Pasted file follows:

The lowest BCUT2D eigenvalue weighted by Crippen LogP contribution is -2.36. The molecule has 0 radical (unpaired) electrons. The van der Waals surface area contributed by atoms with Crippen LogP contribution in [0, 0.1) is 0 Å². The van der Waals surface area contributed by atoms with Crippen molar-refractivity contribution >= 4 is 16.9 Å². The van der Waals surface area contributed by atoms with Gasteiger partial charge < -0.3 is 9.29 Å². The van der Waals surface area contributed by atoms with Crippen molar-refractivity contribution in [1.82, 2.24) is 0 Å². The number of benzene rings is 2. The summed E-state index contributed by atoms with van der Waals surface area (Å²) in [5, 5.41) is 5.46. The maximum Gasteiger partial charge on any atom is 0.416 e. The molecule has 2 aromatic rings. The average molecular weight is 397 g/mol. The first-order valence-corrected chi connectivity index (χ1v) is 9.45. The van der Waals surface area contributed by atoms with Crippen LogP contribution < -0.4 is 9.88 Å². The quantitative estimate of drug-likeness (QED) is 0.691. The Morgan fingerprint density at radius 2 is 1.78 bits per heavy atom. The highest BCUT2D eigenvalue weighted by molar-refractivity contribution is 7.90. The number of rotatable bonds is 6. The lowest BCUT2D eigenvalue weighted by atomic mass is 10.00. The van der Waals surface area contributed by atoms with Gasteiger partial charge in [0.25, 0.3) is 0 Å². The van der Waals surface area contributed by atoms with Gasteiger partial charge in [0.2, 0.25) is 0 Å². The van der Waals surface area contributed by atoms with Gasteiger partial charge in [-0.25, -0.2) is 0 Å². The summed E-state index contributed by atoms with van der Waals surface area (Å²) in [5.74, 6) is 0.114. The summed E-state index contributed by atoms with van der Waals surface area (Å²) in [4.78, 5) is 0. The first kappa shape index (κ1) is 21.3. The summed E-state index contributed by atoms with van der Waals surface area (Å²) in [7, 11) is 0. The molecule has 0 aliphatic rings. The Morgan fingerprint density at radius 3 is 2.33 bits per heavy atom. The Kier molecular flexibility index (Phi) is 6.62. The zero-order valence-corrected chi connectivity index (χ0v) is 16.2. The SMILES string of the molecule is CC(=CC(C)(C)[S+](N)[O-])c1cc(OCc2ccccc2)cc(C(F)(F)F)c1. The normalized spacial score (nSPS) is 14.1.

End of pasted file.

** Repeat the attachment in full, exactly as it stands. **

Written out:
The lowest BCUT2D eigenvalue weighted by Crippen LogP contribution is -2.36. The molecule has 0 radical (unpaired) electrons. The van der Waals surface area contributed by atoms with Crippen LogP contribution in [0, 0.1) is 0 Å². The van der Waals surface area contributed by atoms with Crippen molar-refractivity contribution >= 4 is 16.9 Å². The van der Waals surface area contributed by atoms with Gasteiger partial charge < -0.3 is 9.29 Å². The van der Waals surface area contributed by atoms with Crippen molar-refractivity contribution in [1.82, 2.24) is 0 Å². The number of benzene rings is 2. The summed E-state index contributed by atoms with van der Waals surface area (Å²) in [5, 5.41) is 5.46. The maximum Gasteiger partial charge on any atom is 0.416 e. The molecule has 2 aromatic rings. The average molecular weight is 397 g/mol. The first-order valence-corrected chi connectivity index (χ1v) is 9.45. The van der Waals surface area contributed by atoms with Crippen LogP contribution < -0.4 is 9.88 Å². The quantitative estimate of drug-likeness (QED) is 0.691. The Morgan fingerprint density at radius 2 is 1.78 bits per heavy atom. The highest BCUT2D eigenvalue weighted by molar-refractivity contribution is 7.90. The number of rotatable bonds is 6. The lowest BCUT2D eigenvalue weighted by atomic mass is 10.00. The van der Waals surface area contributed by atoms with Gasteiger partial charge in [0.25, 0.3) is 0 Å². The van der Waals surface area contributed by atoms with Gasteiger partial charge in [0.2, 0.25) is 0 Å². The van der Waals surface area contributed by atoms with Gasteiger partial charge in [-0.25, -0.2) is 0 Å². The summed E-state index contributed by atoms with van der Waals surface area (Å²) in [5.74, 6) is 0.114. The summed E-state index contributed by atoms with van der Waals surface area (Å²) in [4.78, 5) is 0. The first kappa shape index (κ1) is 21.3. The summed E-state index contributed by atoms with van der Waals surface area (Å²) in [7, 11) is 0. The molecule has 0 aliphatic rings. The Morgan fingerprint density at radius 3 is 2.33 bits per heavy atom. The Kier molecular flexibility index (Phi) is 6.62. The zero-order valence-corrected chi connectivity index (χ0v) is 16.2. The SMILES string of the molecule is CC(=CC(C)(C)[S+](N)[O-])c1cc(OCc2ccccc2)cc(C(F)(F)F)c1. The normalized spacial score (nSPS) is 14.1.